We cannot let Putin pursue plan to destroy satellites

Using nuclear-equipped weapons to target satellites not only violates the Outer Space Treaty of 1967 but would cause global chaos



February 19, 2024 - 3:18 PM

Satellites are critical to civilian, military and government institutions around the world.

Frustrated that it is still mired in a costly war, Russia is reportedly developing an anti-satellite nuclear-armed weapon that, if detonated, could cause global chaos.

On Thursday, U.S. National Security Council spokesman John Kirby described the situation as “troubling,” but not life-threatening. 

“We are not talking about a weapon that can be used to attack human beings or cause physical destruction here on Earth.”

As far as space, that’s another matter.

If such a weapon were launched, “It would irreparably damage the low Earth orbit environment,” Ankit Panda, a nuclear policy fellow at the Carnegie Endowment for International Peace, told the Washington Post. “We would potentially be looking at a cascade of collisions of defunct satellites that would render large bands of low Earth orbit effectively unusable for all of humanity.”

We know, because we’ve been there.

In 2021, Russia tested an anti-satellite weapon that blew up a defunct satellite orbiting in space. The ensuing field of debris from the explosion almost took out the International Space Station.

Were Russia to target an entire network of satellites, which would be necessary to meet its goal of disabling communications in Ukraine, the effects “are going to be felt for weeks and months,” because of the resulting radiation, Brian Weeden, a director at the think tank Secure World Foundation, told the Post.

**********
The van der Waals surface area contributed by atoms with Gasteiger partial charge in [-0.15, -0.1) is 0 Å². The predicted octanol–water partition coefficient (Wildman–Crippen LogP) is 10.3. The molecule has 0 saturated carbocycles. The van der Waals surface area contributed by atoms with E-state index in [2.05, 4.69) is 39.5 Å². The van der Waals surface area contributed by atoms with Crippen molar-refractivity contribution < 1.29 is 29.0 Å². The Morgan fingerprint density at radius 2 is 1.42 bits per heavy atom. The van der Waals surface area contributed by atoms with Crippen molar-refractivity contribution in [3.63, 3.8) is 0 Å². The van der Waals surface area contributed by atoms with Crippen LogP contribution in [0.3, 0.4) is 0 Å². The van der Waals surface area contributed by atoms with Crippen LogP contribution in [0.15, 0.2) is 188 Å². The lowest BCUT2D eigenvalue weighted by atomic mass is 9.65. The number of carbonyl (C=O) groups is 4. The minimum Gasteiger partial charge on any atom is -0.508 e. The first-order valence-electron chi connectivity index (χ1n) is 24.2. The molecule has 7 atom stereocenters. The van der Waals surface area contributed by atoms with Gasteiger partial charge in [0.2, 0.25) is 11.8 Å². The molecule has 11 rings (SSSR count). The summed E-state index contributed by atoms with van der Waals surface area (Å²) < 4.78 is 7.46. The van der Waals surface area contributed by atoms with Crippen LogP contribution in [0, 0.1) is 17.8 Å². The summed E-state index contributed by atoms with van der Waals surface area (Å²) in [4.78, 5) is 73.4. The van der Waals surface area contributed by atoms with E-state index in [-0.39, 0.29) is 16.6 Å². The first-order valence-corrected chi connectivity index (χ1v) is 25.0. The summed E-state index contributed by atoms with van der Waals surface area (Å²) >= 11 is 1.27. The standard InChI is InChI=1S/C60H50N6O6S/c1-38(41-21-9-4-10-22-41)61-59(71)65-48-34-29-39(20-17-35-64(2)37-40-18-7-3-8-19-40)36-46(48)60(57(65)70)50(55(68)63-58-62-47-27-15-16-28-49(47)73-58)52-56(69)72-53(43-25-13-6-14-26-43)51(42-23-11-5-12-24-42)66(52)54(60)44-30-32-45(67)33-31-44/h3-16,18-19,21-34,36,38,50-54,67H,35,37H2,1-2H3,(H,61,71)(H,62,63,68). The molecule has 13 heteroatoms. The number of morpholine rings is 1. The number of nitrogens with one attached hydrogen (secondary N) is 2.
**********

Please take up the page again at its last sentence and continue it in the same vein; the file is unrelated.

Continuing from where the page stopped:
The decision would also violate the Outer Space Treaty of 1967 that forbids nuclear armaments in space. The international treaty is one of the last remaining, the danger is so great. 

The treaty was based on an incident in 1962 when the United States and the Soviet Union tested nuclear weapons in space.

Ours, “Starfish Prime,” was a 1.4 megaton bomb launched far out in the Pacific Ocean where it was detonated 250 miles up in the atmosphere. Bigger than the atomic bomb dropped on Hiroshima, the electromagnetic pulse was so strong it damaged electronic systems in Hawaii and incinerated about one-third of the satellites in orbit and damaged others.

That was more than 60 years ago, when satellites were few and far between. 

Today, more than 8,000 satellites are orbiting in space transmitting data critical to civilian, military and government services.

If Russia tried to use a nuclear weapon in space, it would be sloppy and reckless. It would affect satellites indiscriminately, including their own.Todd Harrison, the American Enterprise Institute